greendwarf
Posts: 2263
Joined: Tue Aug 05, 2014 1:32 pm

Re: Maintaining SOC while towing a caravan / under heavy load

Sun Oct 04, 2020 1:45 am

In my experience acceleration is greater in EV mode once the ICE kicks in (overtaking, boy racing from traffic lights etc.). I can see why it should be different when towing. :ugeek:

oscarmax
Posts: 126
Joined: Sat Oct 27, 2018 3:47 am

Re: Maintaining SOC while towing a caravan / under heavy load

Sun Oct 04, 2020 3:22 am

greendwarf wrote:
Sun Oct 04, 2020 1:45 am
In my experience acceleration is greater in EV mode once the ICE kicks in (overtaking, boy racing from traffic lights etc.). I can see why it should be different when towing. :ugeek:
You have hit the nail on the head, on our 2020 2.4 model ( as I have never driven or towed with the 2.0 version, I cannot compare) if you try and accelerate from a slow speeds towing a caravan in charge mode the engine just rev's up trying to provide power to the front motor, in EV mode it provides power to both motors and as you say if I accelerate hard the ICE also kicks in producing that extra push.

The method I use works for us, we still can maintain a good 40/50% SOC reserve. To date we have only towed from the Midland to the New Forest in Hampshire and have not encountered any real hilly terrains like Cornwall.
Mitsubishi Outlander 2.4 PHEV Design 2020 Towing a Swift Conqueror 480 2016 1500kg

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ThudnBlundr
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Location: Yorkshire end of M1, UK

Re: Maintaining SOC while towing a caravan / under heavy load

Sun Oct 04, 2020 4:39 am

It is only above 40mph in Parallel mode that the ICE is connected directly to the front wheels in what is effectively 'top gear'. The engine is connected to the generator alone in Series mode below 40mph, and the car is thus only powered by the electric motors. That is why the ICE can spin at whatever revs the car decides - it is connected to nothing except the generator, so higher rpm = more electric power. In Series mode and in EV-mode, the car sends electrical power to whichever motors it sees fit. But in EV mode, the battery can supply less power to the electric motors than the ICE-generator and battery combined. At very low speeds, the electric motors are torque-limited so the ICE won't kick in, but as the car accelerates and the electric motors are able to take more torque, the ICE kicks in to provide it if you've not selected EV mode to restrict the power.

Why do you think the engine is running at high revs at slow speed when you accelerate away towing a caravan? Did it ever occur to you that it is running at high rpm to provide extra power which the battery alone cannot provide? That is why it is just plain silly to say that you can produce more acceleration with less power. The PHEV knows this to be untrue and adds the ICE to provide more power, and hence better acceleration. Or do you think it starts up just provide extra noise? :roll:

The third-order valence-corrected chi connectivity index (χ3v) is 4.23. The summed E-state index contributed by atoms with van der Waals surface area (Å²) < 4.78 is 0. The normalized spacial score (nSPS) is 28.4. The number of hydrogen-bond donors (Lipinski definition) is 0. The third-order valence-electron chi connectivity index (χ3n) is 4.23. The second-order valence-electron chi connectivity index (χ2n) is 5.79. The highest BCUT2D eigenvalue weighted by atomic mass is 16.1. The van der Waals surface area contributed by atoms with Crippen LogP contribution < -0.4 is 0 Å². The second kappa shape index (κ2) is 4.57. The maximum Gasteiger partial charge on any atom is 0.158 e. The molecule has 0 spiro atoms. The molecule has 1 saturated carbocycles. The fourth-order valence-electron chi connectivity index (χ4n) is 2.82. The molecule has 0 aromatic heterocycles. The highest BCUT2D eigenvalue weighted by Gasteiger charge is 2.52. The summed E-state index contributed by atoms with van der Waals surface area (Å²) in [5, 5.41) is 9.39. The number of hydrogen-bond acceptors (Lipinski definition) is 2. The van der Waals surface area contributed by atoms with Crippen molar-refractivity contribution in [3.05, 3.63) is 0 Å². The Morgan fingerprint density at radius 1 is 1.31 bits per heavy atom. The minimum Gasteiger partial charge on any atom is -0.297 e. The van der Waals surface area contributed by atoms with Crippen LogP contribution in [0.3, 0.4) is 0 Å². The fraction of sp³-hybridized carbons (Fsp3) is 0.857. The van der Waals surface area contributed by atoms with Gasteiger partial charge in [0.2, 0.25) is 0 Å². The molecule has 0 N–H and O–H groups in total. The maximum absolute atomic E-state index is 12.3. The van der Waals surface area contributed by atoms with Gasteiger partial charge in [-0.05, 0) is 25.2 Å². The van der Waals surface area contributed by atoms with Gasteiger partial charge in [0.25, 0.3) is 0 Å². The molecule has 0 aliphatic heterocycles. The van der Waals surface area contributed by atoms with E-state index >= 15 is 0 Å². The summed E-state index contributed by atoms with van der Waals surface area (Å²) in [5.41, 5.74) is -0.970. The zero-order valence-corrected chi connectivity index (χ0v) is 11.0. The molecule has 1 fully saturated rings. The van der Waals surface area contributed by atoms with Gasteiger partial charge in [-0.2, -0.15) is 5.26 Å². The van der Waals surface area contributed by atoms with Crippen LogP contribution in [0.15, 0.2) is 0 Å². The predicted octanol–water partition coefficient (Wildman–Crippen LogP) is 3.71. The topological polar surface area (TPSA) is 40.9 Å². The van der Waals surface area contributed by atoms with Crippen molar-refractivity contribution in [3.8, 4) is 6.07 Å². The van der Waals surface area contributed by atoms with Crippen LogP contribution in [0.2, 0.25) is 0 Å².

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oscarmax
Posts: 126
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Re: Maintaining SOC while towing a caravan / under heavy load

Fri Oct 16, 2020 4:39 am

ThudnBlundr wrote:
Tue Sep 29, 2020 2:53 am
I'm still not clear why you switch off a power supply when you are below 40mph or want to accelerate away from a junction. What are you trying to achieve by removing power produced by the ICE? I can see why you'd do it when not towing, but surely you want to maintain the battery level as much as possible when towing.

Heating should have a negligible effect on fuel consumption if the ICE is running regularly. An ICE has to disperse so much heat normally via the radiator that sending some of that waste heat to the cabin instead should not be noticeable
What really should have stated I switch the Charge Mode Off, in my case the model chooses to uses the batteries and obviously the ICE unit, but to date this happened.

The reason why I also do it whilst not towing, the engine, I just don't like the engine revving away and I always have plenty of battery reserve.

Regarding the heating when in Charge Mode towing and the Heater On, on my model is knock about 5 miles of the range
Mitsubishi Outlander 2.4 PHEV Design 2020 Towing a Swift Conqueror 480 2016 1500kg

Please be patient I suffered a brain injury several years ago and get confused at times

ThudnBlundr
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Location: Yorkshire end of M1, UK

Re: Maintaining SOC while towing a caravan / under heavy load

Mon Oct 19, 2020 4:12 am

The engine does sound a bit frantic at high load/low mph. I remember being a bit worried the first time I climbed a long, steep hill with the engine seemingly thrashing away, especially as I also got the smell of burning rubber at the top. :roll: I had to check that it was meant to do that, and found that the rubber smell was common.

Just be aware that the PHEV battery is relatively small, so high power means a high 'C' - the ratio of power (kw) to battery size (kWh). 50kW from the PHEV is around 4C (depending on model), whereas the same power from a 50kWh ZOE is 1C. Sustained high 'C' power (either draw or charge) is widely believed to cause degradation in Lithium batteries, so I try to avoid it. But that means I do have to put up with the ICE revving away instead...
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Fjpod
Posts: 96
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Location: NYC

Re: Maintaining SOC while towing a caravan / under heavy load

Mon Oct 19, 2020 10:41 am

ThudnBlundr wrote:
Mon Oct 19, 2020 4:12 am
The engine does sound a bit frantic at high load/low mph. I remember being a bit worried the first time I climbed a long, steep hill with the engine seemingly thrashing away, especially as I also got the smell of burning rubber at the top. :roll: I had to check that it was meant to do that, and found that the rubber smell was common.